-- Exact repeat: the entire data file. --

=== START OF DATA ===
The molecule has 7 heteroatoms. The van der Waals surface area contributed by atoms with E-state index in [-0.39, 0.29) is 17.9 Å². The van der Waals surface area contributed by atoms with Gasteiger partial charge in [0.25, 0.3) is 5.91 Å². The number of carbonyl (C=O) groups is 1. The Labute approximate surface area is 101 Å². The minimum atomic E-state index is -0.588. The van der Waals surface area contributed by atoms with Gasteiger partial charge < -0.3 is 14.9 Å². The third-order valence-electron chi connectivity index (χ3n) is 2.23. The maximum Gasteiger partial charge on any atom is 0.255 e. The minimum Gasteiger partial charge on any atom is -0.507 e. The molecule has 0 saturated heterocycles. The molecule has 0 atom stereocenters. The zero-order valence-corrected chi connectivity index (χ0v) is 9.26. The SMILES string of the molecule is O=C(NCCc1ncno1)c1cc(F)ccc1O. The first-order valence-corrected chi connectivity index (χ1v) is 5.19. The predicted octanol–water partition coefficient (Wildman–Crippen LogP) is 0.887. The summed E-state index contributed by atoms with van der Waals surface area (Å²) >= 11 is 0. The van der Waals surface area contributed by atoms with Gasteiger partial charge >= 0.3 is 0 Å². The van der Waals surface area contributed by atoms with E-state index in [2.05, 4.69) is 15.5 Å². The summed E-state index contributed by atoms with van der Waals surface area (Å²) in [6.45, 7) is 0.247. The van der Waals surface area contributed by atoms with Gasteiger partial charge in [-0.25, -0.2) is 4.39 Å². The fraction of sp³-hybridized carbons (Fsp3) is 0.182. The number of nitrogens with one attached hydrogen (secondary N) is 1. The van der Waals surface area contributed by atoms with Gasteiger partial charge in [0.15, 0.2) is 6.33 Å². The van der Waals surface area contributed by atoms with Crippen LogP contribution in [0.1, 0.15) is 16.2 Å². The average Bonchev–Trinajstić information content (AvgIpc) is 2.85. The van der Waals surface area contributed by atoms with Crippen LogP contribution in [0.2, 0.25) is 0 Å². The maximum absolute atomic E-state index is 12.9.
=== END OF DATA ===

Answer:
The molecule has 7 heteroatoms. The van der Waals surface area contributed by atoms with E-state index in [-0.39, 0.29) is 17.9 Å². The van der Waals surface area contributed by atoms with Gasteiger partial charge in [0.25, 0.3) is 5.91 Å². The number of carbonyl (C=O) groups is 1. The Labute approximate surface area is 101 Å². The minimum atomic E-state index is -0.588. The van der Waals surface area contributed by atoms with Gasteiger partial charge < -0.3 is 14.9 Å². The third-order valence-electron chi connectivity index (χ3n) is 2.23. The maximum Gasteiger partial charge on any atom is 0.255 e. The minimum Gasteiger partial charge on any atom is -0.507 e. The molecule has 0 saturated heterocycles. The molecule has 0 atom stereocenters. The zero-order valence-corrected chi connectivity index (χ0v) is 9.26. The SMILES string of the molecule is O=C(NCCc1ncno1)c1cc(F)ccc1O. The first-order valence-corrected chi connectivity index (χ1v) is 5.19. The predicted octanol–water partition coefficient (Wildman–Crippen LogP) is 0.887. The summed E-state index contributed by atoms with van der Waals surface area (Å²) >= 11 is 0. The van der Waals surface area contributed by atoms with Gasteiger partial charge >= 0.3 is 0 Å². The van der Waals surface area contributed by atoms with E-state index in [2.05, 4.69) is 15.5 Å². The summed E-state index contributed by atoms with van der Waals surface area (Å²) in [6.45, 7) is 0.247. The van der Waals surface area contributed by atoms with Gasteiger partial charge in [-0.25, -0.2) is 4.39 Å². The fraction of sp³-hybridized carbons (Fsp3) is 0.182. The number of nitrogens with one attached hydrogen (secondary N) is 1. The van der Waals surface area contributed by atoms with Gasteiger partial charge in [0.15, 0.2) is 6.33 Å². The van der Waals surface area contributed by atoms with Crippen LogP contribution in [0.1, 0.15) is 16.2 Å². The average Bonchev–Trinajstić information content (AvgIpc) is 2.85. The van der Waals surface area contributed by atoms with Crippen LogP contribution in [0.2, 0.25) is 0 Å². The maximum absolute atomic E-state index is 12.9.